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Every Premier League home shirt ranked

Saturday 29th July 2017
Finally!  What you have all been waiting for: a definitive ranking of next season's Premier League home strips. 

20th - Everton 

So, so boring. This kit belongs to the 1970s. One wonders how someone was actually commissioned to design this shirt. A woeful effort from Umbro.

19th - Leicester City

Where is the imagination? Puma has tried to inject a bit of life into this strip with the faded marks adorning the sleeves and shorts, but it achieves nothing.

18th - Burnley

Puma's creative geniuses have essentially drawn up the same kit design for Burnley, with the colours the only difference. Burnley's ranks higher than the Foxes because the maroon is slightly more striking - even that is not a Puma design, but simply the colours of the club.

17th - Huddersfield

This design will have the hipster's salivating but Puma's attempt to return to a vintage look fails to make the grade.

16th - Bournemouth

A noble effort at simplicity from Umbro, although perhaps too simple. There is nothing much going on with this strip. It will not have excited many Cherries' fans.

15th - Newcastle

Puma has not done very well this year. The elegance of the stripes afford the kit some salvage but Puma's insistence on including a buttoned collar for their shirts is bizarre. It looks childish.

14th - Stoke

The blue and white trim around the collar is a nice touch but this kit's status quo reflects the Potters on pitch stagnancy. Mark Hughes' side is reluctant to drastically change, comfortable in its mediocrity.

13th - Manchester United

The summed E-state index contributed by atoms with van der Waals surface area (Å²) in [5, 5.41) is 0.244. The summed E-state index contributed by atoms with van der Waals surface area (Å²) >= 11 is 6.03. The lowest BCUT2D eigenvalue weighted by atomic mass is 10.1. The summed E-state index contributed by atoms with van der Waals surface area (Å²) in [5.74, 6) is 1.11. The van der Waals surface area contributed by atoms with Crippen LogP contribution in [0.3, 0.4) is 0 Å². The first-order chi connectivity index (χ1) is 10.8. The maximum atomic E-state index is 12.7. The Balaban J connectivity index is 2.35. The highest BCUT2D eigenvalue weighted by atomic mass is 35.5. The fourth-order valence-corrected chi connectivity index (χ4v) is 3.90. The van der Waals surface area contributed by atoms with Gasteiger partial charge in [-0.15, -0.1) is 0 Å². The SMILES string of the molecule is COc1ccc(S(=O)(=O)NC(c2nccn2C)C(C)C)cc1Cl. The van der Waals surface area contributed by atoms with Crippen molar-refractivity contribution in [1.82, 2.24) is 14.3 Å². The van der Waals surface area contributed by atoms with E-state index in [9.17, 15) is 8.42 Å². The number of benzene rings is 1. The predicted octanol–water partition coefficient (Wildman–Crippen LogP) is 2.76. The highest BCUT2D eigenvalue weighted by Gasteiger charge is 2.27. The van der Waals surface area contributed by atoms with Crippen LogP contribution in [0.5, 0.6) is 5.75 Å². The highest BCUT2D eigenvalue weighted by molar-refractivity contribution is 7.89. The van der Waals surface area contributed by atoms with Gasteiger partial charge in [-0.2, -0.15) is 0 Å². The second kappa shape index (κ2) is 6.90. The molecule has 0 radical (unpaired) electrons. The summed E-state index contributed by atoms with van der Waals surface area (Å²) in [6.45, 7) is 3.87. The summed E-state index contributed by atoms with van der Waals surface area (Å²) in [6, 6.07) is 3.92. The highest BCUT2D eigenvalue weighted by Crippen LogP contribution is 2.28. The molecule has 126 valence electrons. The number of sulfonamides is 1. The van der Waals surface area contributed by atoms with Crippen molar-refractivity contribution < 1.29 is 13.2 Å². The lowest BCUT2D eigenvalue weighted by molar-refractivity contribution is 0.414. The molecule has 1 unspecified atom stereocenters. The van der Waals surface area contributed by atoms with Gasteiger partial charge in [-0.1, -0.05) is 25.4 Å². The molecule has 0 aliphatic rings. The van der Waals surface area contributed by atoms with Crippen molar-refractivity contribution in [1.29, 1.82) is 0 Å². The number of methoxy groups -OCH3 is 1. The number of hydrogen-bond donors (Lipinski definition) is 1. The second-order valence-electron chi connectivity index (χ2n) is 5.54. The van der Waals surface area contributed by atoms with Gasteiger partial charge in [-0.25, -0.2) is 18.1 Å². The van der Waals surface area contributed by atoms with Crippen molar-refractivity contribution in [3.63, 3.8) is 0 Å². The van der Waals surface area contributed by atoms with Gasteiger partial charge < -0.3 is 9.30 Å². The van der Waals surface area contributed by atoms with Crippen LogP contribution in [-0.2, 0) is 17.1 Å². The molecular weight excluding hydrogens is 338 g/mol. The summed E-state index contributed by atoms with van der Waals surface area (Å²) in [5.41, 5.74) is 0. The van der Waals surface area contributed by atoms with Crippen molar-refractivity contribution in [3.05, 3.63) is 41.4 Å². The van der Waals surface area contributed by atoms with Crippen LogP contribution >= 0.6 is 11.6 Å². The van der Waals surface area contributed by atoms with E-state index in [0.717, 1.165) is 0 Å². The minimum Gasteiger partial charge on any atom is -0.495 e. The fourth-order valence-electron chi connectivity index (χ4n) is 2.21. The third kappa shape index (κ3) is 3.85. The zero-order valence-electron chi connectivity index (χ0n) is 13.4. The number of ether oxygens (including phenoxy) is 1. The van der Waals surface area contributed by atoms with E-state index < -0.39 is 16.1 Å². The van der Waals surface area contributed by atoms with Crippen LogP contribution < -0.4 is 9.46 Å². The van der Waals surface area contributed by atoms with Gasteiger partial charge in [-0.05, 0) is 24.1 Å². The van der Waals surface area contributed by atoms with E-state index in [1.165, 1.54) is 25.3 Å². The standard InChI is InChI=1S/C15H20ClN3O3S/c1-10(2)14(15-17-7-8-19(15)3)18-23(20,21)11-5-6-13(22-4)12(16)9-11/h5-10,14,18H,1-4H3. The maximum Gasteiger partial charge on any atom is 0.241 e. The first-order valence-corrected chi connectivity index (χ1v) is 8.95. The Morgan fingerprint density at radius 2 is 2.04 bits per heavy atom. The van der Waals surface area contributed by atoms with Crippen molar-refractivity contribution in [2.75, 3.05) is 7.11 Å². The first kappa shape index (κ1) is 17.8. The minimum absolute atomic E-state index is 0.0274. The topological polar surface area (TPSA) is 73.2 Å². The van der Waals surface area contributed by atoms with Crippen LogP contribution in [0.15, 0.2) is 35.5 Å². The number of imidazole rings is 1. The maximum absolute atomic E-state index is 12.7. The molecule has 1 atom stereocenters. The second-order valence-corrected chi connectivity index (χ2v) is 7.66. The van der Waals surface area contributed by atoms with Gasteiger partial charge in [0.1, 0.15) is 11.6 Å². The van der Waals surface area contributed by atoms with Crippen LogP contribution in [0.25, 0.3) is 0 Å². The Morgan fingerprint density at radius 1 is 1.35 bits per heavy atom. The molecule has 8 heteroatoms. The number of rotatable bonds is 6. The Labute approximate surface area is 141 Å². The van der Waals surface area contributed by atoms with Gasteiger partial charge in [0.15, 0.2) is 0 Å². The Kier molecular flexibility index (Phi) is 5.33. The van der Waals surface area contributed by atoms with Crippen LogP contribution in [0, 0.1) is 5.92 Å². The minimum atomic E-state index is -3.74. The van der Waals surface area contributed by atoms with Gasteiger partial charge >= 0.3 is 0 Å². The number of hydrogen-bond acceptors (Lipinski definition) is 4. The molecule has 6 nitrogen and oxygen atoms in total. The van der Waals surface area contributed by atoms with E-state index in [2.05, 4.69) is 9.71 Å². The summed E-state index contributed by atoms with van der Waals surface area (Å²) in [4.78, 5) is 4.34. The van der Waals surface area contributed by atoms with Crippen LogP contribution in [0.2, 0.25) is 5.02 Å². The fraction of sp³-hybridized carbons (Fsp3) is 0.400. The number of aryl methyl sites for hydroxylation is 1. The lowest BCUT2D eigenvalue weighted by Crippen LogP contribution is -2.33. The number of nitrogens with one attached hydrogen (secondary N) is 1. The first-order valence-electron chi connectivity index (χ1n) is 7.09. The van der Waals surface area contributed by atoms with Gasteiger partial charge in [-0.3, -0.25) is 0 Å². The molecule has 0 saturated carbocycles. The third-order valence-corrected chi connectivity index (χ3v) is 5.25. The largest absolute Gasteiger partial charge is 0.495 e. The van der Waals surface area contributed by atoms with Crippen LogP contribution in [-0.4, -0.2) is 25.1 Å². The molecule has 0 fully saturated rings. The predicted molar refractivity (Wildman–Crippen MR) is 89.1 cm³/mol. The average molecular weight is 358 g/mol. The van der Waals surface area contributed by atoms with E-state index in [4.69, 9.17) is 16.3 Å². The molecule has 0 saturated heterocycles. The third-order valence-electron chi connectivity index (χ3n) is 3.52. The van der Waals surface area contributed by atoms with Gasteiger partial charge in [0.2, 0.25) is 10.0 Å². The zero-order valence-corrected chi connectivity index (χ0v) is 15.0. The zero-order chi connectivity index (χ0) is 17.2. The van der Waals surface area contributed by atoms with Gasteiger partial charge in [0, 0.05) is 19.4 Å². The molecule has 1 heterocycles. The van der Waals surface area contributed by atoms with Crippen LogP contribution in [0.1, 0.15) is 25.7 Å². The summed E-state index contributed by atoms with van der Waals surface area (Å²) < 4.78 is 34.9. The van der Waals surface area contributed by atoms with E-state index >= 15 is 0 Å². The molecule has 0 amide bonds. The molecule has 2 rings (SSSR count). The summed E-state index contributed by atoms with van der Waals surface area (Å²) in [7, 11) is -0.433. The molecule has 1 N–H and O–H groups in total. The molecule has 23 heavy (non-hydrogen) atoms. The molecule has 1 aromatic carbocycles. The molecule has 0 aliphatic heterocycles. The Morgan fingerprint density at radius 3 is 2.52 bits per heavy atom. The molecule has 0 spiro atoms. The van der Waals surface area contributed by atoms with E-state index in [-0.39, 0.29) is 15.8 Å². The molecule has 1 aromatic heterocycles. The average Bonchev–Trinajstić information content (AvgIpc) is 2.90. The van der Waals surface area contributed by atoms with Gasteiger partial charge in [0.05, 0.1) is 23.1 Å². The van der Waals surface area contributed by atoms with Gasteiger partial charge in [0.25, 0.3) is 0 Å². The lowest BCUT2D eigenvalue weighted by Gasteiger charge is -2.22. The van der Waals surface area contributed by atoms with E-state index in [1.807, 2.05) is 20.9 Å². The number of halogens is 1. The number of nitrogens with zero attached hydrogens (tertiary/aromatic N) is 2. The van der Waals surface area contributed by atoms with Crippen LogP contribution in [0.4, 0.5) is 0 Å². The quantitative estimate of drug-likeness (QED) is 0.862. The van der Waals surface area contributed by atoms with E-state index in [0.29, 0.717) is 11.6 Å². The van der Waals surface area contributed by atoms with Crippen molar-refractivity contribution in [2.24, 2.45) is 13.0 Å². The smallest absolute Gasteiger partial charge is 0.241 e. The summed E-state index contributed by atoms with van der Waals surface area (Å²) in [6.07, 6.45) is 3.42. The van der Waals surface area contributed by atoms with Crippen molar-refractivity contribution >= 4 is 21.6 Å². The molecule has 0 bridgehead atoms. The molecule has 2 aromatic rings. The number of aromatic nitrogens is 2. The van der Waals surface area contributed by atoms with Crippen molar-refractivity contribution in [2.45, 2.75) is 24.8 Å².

One would think that for a club United's size, whose kit sales reach the millions, Adidas would be able to churn out a half-decent kit. Again, with the buttoned collars. Is this a thing? It should so not be a thing.

12th - West Ham United

A sleek design that succeeds in its endeavour for simplicity. For once, a nice effort from Umbro that  should sell well.

11th -Arsenal

It was tempting to place Arsenal fourth to give the #WengerOut mob some stick but the Gunners' kit simply did not deserve it. A decent enough design, with nice white trims, but the buttoned collar (!) once again lets us down.

10th - Swansea

Jome has done alright. This is a plain, yet stylish design that complements the understated yet effective nature of Swansea's play.

9th - Manchester City

A certain nonchalance exudes from the City strip. It has a classy simplicity that escapes the clutches of 'boring'.

8th - Crystal Palace

A delicate design with flutters of yellow paying homage to the red and blue's boldness, a subtle effort from Macron that Donald Trump might say "looks in such good shape."

7th - Chelsea

All blue is ostensibly boring but the white socks are striking. In motion, this kit is delightful.

6th - West Brom

A smart and simple strip from Adidas. Were it not for the vulgar advertisement, this kit would be top five.

5th - Watford

Adidas chose the same template for the Hornets but the eye-catching yellow and less jarring sponsor font tops the Baggies.

4th - Spurs

It won't win any awards for innovation, yet Nike has produced a stylish kit that looks good anywhere. The slick white base combined with double stripped blue collar is a subtle, effective combination.

3rd - Brighton

An extremely nice kit to coincide with their Premier League return. The gold trim complements the blue and white stripes. This is a timeless style.

2nd - Southampton

A lovely splash of red, white and black, organised into a broad, coherently structured style. Southampton's kit is delightful.

1st - Liverpool

Topping the table is something Liverpool fans have not seen their club manage in a long, long time. New Balance has created a genuinely beautiful kit with a vintage feel, but still infused with modern elements.
Michael Jones

Football & political writer with a predictable love of everything retro. English Literature undergraduate at the University of Exeter, looking to pursue a career in sports journalism. For a collection of my work, visit. http://mikejonesmedia.wordpress.com

Follow me on twitter: @jonesmichael_97

Total articles: 271

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